Tuesday, 10 March 2015
Getting Off Target
Posted by Supertradmum
I have mentioned this on this blog regarding apparition chasers, who, instead of reading the encyclicals or the CCC, insist on following unapproved words and visions.
But, this past weekend, it was clear to me that other things can cause a Catholic not to be focused on their spiritual life. When one is focused, one keeps up with daily prayer, daily Scripture reading, going to daily Mass and Adoration, if possible, and working on defeating one's predominant fault.
Remembering that only the perfect see God focuses one. To aim at purgatory reminds me of the errors in shooting practice above.
Aiming at purgatory could be "thumbing". Running away from daily examination of conscience and not going to weekly Confession could be "tightening grip while pulling the trigger" or it could mean, as well, as paying too much attention to conspiracy theories about Rome.
Not dealing with venial sin may be "breaking wrist down or drooping the head."
Procrastinating in the spiritual life and falling into sloth could be "jerking", trying to squeeze into heaven instead of aiming at heaven.
Chasing after apparitions could be "finger not on the trigger correctly." This means too little study of the Faith.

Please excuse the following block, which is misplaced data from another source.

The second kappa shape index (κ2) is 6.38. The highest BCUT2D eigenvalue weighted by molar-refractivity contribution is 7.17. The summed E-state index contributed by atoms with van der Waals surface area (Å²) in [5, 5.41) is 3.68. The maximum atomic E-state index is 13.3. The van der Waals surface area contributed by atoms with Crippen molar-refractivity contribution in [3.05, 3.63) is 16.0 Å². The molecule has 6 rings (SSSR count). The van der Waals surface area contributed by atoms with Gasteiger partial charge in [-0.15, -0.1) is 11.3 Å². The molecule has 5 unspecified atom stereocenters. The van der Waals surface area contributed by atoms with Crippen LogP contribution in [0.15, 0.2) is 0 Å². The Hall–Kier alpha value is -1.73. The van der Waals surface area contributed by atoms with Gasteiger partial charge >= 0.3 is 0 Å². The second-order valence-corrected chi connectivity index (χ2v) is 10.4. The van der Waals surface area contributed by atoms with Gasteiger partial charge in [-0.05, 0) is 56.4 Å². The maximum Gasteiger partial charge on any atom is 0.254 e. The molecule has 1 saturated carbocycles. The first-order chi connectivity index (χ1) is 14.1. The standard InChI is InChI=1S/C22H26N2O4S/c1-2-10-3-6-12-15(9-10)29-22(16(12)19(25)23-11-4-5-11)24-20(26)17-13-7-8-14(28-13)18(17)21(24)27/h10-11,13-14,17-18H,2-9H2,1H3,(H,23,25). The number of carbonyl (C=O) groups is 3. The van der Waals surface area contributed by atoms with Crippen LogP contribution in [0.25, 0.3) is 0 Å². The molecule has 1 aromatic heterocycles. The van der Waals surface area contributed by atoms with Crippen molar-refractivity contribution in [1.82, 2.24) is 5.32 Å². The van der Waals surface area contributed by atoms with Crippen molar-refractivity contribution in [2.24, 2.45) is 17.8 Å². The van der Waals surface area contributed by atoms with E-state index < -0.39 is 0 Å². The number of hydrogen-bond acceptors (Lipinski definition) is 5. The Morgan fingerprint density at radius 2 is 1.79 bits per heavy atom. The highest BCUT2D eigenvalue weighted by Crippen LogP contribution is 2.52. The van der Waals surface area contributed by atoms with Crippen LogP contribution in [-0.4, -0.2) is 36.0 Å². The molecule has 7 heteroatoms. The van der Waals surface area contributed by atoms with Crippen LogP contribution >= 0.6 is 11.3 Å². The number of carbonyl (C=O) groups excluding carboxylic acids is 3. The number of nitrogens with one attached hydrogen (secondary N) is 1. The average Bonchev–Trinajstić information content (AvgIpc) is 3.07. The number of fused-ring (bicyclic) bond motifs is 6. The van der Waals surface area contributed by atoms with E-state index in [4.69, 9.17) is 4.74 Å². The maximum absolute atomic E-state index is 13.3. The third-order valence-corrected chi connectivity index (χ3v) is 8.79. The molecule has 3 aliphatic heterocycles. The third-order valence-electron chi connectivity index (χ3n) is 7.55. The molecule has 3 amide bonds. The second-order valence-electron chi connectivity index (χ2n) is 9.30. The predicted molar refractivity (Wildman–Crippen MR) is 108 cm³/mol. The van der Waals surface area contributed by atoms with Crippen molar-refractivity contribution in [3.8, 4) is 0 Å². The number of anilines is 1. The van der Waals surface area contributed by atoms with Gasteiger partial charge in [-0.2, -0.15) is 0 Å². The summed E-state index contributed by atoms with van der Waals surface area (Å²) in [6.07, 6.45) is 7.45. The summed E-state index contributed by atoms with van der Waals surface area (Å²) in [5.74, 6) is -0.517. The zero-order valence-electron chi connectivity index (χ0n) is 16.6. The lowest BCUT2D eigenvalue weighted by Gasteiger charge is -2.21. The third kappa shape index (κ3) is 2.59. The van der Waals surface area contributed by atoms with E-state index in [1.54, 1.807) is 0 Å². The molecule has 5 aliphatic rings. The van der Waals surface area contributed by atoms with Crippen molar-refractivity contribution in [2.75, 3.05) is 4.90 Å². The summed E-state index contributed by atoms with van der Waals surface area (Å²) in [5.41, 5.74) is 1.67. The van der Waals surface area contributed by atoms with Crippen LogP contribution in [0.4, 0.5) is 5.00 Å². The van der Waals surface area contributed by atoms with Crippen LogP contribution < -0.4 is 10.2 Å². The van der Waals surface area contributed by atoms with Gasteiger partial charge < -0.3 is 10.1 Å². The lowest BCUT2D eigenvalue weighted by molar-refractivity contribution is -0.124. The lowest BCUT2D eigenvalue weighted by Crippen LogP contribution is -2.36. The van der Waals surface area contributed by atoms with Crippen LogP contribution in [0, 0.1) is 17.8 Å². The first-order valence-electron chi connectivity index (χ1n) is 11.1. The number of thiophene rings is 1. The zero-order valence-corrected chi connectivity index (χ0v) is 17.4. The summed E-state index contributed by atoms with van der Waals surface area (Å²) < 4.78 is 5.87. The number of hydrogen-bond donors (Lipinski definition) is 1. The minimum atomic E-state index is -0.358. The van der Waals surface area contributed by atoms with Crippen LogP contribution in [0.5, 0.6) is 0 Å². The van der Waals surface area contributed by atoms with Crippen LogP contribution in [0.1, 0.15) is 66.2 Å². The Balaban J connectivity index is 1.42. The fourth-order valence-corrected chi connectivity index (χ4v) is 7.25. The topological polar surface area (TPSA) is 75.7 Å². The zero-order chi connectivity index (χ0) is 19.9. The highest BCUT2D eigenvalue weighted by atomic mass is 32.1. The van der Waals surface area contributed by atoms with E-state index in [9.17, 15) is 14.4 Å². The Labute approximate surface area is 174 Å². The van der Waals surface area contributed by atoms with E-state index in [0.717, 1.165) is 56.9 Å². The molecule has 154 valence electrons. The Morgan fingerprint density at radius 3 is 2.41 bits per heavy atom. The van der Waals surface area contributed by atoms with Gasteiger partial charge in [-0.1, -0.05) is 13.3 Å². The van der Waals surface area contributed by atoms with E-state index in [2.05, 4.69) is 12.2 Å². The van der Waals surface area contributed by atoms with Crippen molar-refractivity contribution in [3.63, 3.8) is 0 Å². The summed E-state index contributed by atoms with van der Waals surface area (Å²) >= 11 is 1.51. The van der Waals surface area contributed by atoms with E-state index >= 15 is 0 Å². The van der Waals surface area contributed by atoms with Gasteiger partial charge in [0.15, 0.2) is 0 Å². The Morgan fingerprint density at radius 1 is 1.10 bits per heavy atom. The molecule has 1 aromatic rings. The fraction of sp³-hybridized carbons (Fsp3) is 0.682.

Superstition from spiritual pride, as in Gnosticism, may be called "pushing: anticipating recoil."
Refusing to repent of new age addictions may be called, "heeling: anticipating recoil." This means not following through one's commitment to Church teaching and fudging on some things, like yoga.
And, worst of all, holding onto unorthodox positions, either from the far left or far right of the spectrum, as in liberal Phariseeism or rad-trad Phariseeism, could be called "breaking wrist up."
Focusing requires always looking at the center of the target, life with Christ.
Christ focuses us if we allow Him to train us, correct us, change us.
Too many Catholics are "off target" and they will not find the center of the target without repentance, mortification, very regular attendance at the sacraments, humility.
To be focused is not to let anything get in the way of one's life with Christ, as He ordains it.